Is the Russian debt default “de” fault of the US Treasury?

By Scoop
June 28, 2022 · less than 3 min read

Russia defaults on debts after overseas payment routes are closed off to the country.

USS-R you hearing this?

Russia has defaulted on its foreign-currency sovereign debt for the first time since 1918. It’s another nail in the country’s coffin vis-a-vis financial and political relations with other nations. But it’s an eensy bit more complicated than your average debt default situation. Obvs.

A grace period ended on Sunday for about $100 million in late interest payments on dollar-denominated and euro-denominated bonds. This cashola was originally due to be paid to investors on May 27th. The thing is, it’s not been defaulted on because Russia can’t afford it. It’s been defaulted on because of heavy sanctions surrounding who can receive payments from the Russian sovereign.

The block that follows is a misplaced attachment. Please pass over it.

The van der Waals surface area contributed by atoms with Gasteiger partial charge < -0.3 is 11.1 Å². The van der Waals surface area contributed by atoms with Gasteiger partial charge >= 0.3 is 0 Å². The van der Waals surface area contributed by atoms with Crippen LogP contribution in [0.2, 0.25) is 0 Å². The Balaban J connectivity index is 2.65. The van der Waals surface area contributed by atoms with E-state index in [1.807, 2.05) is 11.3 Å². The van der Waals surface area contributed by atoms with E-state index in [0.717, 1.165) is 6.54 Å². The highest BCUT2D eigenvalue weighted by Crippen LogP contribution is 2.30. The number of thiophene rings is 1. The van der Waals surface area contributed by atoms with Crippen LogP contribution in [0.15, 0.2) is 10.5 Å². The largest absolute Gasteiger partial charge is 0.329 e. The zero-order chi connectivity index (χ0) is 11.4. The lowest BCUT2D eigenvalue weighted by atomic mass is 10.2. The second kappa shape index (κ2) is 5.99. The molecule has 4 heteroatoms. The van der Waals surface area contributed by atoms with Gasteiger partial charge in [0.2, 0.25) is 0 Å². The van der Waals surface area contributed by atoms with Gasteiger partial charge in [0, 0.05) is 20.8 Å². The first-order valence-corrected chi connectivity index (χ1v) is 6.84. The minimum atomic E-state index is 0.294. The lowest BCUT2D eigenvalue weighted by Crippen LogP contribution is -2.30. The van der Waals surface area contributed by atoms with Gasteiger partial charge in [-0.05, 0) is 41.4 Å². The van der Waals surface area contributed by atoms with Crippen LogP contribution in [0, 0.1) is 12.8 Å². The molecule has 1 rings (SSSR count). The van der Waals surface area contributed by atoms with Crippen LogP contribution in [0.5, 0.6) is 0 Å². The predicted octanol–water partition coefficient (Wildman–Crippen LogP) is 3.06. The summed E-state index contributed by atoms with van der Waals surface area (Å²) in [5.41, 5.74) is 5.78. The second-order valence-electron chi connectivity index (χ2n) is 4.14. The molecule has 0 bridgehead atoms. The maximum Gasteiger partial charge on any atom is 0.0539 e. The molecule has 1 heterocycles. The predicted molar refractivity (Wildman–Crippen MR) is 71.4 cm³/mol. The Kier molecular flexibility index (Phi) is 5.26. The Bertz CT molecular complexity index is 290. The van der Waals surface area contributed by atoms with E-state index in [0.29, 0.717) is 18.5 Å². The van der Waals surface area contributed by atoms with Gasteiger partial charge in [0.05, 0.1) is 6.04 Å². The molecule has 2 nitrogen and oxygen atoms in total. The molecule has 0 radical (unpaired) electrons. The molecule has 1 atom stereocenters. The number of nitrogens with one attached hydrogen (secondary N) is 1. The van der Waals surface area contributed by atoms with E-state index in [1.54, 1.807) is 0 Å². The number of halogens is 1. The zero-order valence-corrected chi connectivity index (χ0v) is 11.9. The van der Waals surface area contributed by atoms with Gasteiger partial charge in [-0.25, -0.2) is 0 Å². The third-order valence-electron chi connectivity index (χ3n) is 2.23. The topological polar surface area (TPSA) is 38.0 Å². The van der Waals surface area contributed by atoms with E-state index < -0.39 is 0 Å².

According to Russia’s Finance Minister, the situation is a “farce,” and “anyone who understands what’s going on knows that this is in no way a default.” The Minister also added that if the situation led to assets being claimed, ties would be severed, and a “direct conflict” would follow. He mentioned a “world with completely different rules.” Which sounds absolutely fine and not totally terrifying at all.

Nomura to lose if they wait and see

Whether they’ve truly defaulted or not, the net is closing in on Russia. Eurobonds have traded terribly since March. Financial loopholes are closing. The central bank’s foreign reserves remain frozen. The country is cut off from the global system, isolated for its actions.

But what about the investors who were due payment? Where do they stand, and what will they do next? Takahide Kiuchi of the Nomura Research Institute thinks most will adopt the “wait-and-see approach.” They have three years until their claims become void, and in this time, sanctions might soften. Oooor things might get way, way worse. Fingers crossed, I guess.

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